HP’s Strategic Decisions – What’s the Next Shoe to Drop? | Gaining Altitude in the Cloud

Posted On August 22, 2011

In 1729, Anglo-Irish satirist, essayist, and political pamphleteer Jonathan Swift penned a satirical paper suggesting that to prevent the children of poor people in Ireland from being a burden to their parents or country, and to make them beneficial to the public, the Irish should eat their own children. Driving toward services leadership may require HP to make a similarly tough (yet certainly less ghoulish) choice – is it time to for HP to accelerate the next generation progress of its service business by actively cannibalizing the traditional IT infrastructure outsourcing business?

The IT infrastructure outsourcing market has already moved through a state of slow to zero growth into a phase of contraction.

ITO Market

The primary force disrupting this market has been the growth of the remote infrastructure management outsourcing (RIMO) model, which has effectively replaced traditional IT infrastructure outsourcing (ITO) contracts with a more flexible and cost effective alternative, resulting in services that generate as little as 25 percent of providers’ ITO revenue. (To clarify why providers only capture 25 percent of the revenue… with RIMO offerings, hardware, software, and data center costs are retained by the customer.) This disruptive trend may accelerate rapidly as it combines with the emerging forces of next generation data centers and cloud computing.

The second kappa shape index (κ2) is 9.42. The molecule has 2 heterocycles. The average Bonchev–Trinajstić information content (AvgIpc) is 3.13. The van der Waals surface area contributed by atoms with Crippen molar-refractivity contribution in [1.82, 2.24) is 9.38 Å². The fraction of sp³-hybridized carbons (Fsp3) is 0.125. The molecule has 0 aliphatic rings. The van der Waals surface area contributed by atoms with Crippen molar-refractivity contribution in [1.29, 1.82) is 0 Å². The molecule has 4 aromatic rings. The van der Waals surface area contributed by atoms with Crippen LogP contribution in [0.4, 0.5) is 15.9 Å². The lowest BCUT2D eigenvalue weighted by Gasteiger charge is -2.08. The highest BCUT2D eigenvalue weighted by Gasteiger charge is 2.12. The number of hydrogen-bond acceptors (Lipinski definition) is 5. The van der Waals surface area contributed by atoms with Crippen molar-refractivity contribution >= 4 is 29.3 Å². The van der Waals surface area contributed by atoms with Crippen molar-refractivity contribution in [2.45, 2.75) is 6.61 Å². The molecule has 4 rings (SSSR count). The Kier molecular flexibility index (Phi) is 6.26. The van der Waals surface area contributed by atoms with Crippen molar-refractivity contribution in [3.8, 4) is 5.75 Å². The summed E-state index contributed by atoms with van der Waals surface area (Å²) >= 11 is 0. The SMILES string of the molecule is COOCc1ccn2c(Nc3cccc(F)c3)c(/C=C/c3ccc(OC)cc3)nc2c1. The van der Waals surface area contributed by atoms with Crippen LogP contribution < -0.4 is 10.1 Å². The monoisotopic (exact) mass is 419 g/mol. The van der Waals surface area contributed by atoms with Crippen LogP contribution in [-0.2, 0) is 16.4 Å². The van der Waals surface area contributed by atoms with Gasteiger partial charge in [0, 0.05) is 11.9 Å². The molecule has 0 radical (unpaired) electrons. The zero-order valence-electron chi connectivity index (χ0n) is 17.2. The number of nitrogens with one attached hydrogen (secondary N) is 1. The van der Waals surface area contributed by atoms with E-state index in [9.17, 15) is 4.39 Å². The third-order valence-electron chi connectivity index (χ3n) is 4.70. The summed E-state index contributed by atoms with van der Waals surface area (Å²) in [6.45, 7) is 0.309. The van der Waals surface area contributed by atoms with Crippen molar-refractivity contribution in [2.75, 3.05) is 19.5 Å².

Based on HP’s recent bold strategic decisions around its non-performing businesses including PCs, TouchPad platform, and WebOS software, one wonders if it will also take a page from Swift’s proposal in setting direction for its services business. Doing so could enable it to accelerate its positioning as a next generation IT leader by actively eating its legacy customer base by rapidly driving cloud and other next generation IT services into it. This would likely generate significantly higher profit margins but result in lower overall revenue levels. So why should HP contemplate such a painful move? In short, if it doesn’t, someone else will! In fact, reports are that IBM is already snacking within its customer base, significantly expanding its next generation penetration while keeping a close eye on sustaining/growing its profit pool. Additionally, some Indian service providers have specific offerings targeted precisely at replacing legacy infrastructure contracts with more agile RIMO relationships.

As the Irish would have found had they followed Swift’s satirical advice, HP will find this move extremely painful and extremely unpopular in some quarters (e.g., Wall Street). True it will find solace in higher margins of these next generation offerings, which in many instances may be two to three times higher than its current low margins, and enjoy higher growth (albeit from a much smaller base). But this will offer scant relief from the real and emotional pain of absorbing significant stranded costs while replacing each dollar of “traditional” revenue with as little as 25¢ to 50¢ on the dollar of next generation services revenue.

I read the recent announcements about HP’s strategy as increasing the probability that the company will take such bold actions. It seems willing to take strong and decisive actions such as shuttering its WebOS business, TouchPads, and phones, as well as spinning off its underperforming PC business…so why leave its services business out of the mix?

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